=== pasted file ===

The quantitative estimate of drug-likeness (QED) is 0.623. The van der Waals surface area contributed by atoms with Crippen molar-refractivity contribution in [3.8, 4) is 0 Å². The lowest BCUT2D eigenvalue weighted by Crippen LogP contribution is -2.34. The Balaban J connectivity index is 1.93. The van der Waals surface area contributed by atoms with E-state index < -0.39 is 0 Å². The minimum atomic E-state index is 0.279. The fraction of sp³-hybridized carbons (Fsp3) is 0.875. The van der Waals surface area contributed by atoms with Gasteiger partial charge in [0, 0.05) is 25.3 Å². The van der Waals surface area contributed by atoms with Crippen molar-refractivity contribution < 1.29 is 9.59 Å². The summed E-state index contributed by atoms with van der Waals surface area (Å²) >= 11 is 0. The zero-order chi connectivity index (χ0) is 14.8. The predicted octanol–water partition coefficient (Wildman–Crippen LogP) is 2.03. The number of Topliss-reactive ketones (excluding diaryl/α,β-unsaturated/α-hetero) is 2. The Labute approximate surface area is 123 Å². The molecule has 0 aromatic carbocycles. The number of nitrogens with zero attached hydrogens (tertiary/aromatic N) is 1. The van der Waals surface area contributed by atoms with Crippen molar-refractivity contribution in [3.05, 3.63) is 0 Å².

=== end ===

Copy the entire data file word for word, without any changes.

The quantitative estimate of drug-likeness (QED) is 0.623. The van der Waals surface area contributed by atoms with Crippen molar-refractivity contribution in [3.8, 4) is 0 Å². The lowest BCUT2D eigenvalue weighted by Crippen LogP contribution is -2.34. The Balaban J connectivity index is 1.93. The van der Waals surface area contributed by atoms with E-state index < -0.39 is 0 Å². The minimum atomic E-state index is 0.279. The fraction of sp³-hybridized carbons (Fsp3) is 0.875. The van der Waals surface area contributed by atoms with Gasteiger partial charge in [0, 0.05) is 25.3 Å². The van der Waals surface area contributed by atoms with Crippen molar-refractivity contribution < 1.29 is 9.59 Å². The summed E-state index contributed by atoms with van der Waals surface area (Å²) >= 11 is 0. The zero-order chi connectivity index (χ0) is 14.8. The predicted octanol–water partition coefficient (Wildman–Crippen LogP) is 2.03. The number of Topliss-reactive ketones (excluding diaryl/α,β-unsaturated/α-hetero) is 2. The Labute approximate surface area is 123 Å². The molecule has 0 aromatic carbocycles. The number of nitrogens with zero attached hydrogens (tertiary/aromatic N) is 1. The van der Waals surface area contributed by atoms with Crippen molar-refractivity contribution in [3.05, 3.63) is 0 Å².